Yoga: downward dog increases eye pressure, risks for glaucoma patients

yoga is an ancient Indian practice that seeks to harmonize the body with the mind and breath through breathing techniques and physical postures. Though it has become a popular form of exercise in the Western world, a new study provides a point of caution, as its findings suggest certain poses increase eye pressure and present risks for individuals with glaucoma.
Woman doing yoga
The downward dog position in yoga increases pressure on the eyes, presenting risks for glaucoma patients, according to the latest study.

January is Glaucoma Awareness Month, and the health care community is focusing on the eye condition that 2.7 million people in the US over the age of 40 grapple with every day.

Glaucoma affects eyesight, usually due to a build-up of pressure in the eye, which can damage the optic nerve.

Although yoga has been lauded for its health benefits – includingimproving symptoms of arthritis and benefitting men with prostate cancer – the researchers of this latest study investigated the potential risks the practice can present for glaucoma patients.

They publish their results in the journal PLOS One.

The team, led by Dr. Robert Ritch, from the New York Eye and Ear Infirmary of Mount Sinai (NYEE) in New York, NY, notes that glaucoma is the leading cause of irreversible blindness in the US.

They focus on elevated intraocular pressure (IOP), which is the most common risk factor for glaucomatous damage and the only modifiable factor that has been proven to prevent or slow glaucoma progression.

All four yoga poses increased eye pressure

The researchers say that previous studies have only tested the headstand position in yoga, which showed a two-fold rise in IOP.

Fast facts about glaucoma

  • In the US, 2.7 million people over 40 have glaucoma
  • This number is predicted to rise to 4.2 million by 2030
  • Glaucoma costs the US economy $2.86 billion every year.

Learn more about glaucoma

As such, for their latest research, the team asked healthy participants without eye-related disease and glaucoma patients to complete a series of inverted yoga positions, which included downward dog, standing forward bend, plow and legs up on the wall.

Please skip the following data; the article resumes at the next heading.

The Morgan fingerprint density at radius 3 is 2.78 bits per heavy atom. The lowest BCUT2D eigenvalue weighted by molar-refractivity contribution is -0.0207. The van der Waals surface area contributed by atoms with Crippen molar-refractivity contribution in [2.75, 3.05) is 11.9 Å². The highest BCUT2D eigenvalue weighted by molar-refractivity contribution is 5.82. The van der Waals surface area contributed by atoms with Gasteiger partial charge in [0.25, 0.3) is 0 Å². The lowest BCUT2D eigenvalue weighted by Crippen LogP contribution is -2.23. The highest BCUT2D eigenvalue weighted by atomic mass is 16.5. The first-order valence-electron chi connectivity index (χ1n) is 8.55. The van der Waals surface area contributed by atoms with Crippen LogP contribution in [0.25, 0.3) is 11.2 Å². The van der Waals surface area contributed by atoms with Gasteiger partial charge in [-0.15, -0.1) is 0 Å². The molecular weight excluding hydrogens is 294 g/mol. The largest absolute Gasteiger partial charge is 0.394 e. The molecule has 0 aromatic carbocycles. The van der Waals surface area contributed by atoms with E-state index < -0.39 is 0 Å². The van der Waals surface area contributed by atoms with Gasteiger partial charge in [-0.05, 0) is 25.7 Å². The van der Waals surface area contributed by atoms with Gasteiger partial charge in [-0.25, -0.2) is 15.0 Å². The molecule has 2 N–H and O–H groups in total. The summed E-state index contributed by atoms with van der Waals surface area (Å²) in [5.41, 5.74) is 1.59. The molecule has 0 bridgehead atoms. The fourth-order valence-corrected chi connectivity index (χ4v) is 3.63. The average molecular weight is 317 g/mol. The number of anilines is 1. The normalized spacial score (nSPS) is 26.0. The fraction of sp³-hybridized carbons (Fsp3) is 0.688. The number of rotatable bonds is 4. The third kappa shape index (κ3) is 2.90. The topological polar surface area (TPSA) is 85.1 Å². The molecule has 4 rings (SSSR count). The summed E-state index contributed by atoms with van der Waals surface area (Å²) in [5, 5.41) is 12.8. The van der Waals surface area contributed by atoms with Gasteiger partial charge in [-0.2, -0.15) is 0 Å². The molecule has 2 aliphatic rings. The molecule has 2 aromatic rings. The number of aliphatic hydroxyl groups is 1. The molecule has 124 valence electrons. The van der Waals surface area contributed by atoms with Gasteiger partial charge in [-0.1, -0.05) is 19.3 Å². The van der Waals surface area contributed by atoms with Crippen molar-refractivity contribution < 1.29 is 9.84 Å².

At baseline seated, the researchers captured the IOP in each group, and then again while performing the pose, 2 minutes while holding the pose, just after the pose in a seated position and then again 10 minutes later in the seated position.

Results showed that both groups of study participants had a rise in IOP in all four yoga poses, but the greatest pressure increase was found during downward dog.

“While we encourage our patients to live active and healthy lifestyles, including physical exercise, certain types of activities, including pushups and lifting heavy weights, should be avoided by glaucoma patients due to the risk of increasing IOP and possibly damaging the optic nerve,” says Dr. Ritch.

The measurements that the team recorded after the participants returned to a seated position – and then again after waiting 10 minutes – revealed that the pressure mostly remained slightly elevated from baseline.

Further studies are warranted

Study author Jessica Jasien, from NYEE, notes that although their results do not reveal a major difference in IOP between the normal participants and the glaucoma patients, the team believes that further studies with larger populations and longer durations of inversions should be carried out.

Jasien adds:

“As we know that any elevated IOP is the most important known risk factor for development and progression of nerve damage to the eye, the rise in IOP after assuming the yoga poses is of concern for glaucoma patients and their treating physicians.

In addition, glaucoma patients should share with their yoga instructors their disease to allow for modifications during the practice of yoga.”

The small sample size of participants is a limitation of the study; the researchers say this limitation could explain the lack of statistically significant differences between the glaucoma and non-glaucoma groups.

Regarding this limitation, they add that the “absence of proof is not necessarily a proof of absence if the study sample is small.”

Other limitations include a lack of blood pressure measurements – which means they did not have any information that could point to associated changes in cerebrospinal fluid pressure due to yoga position – and short pose duration, which does not allow the team to draw conclusions on the change in IOP if yoga positions are maintained for 30 minutes – like they sometimes are in a formal yoga setting.

The team calls for future studies to assess whether certain yoga poses increase the risk of glaucoma progression.

Yoga has become a popular practice in the Western world; by 1998, an estimated 15 million American adults had practiced yoga at least once.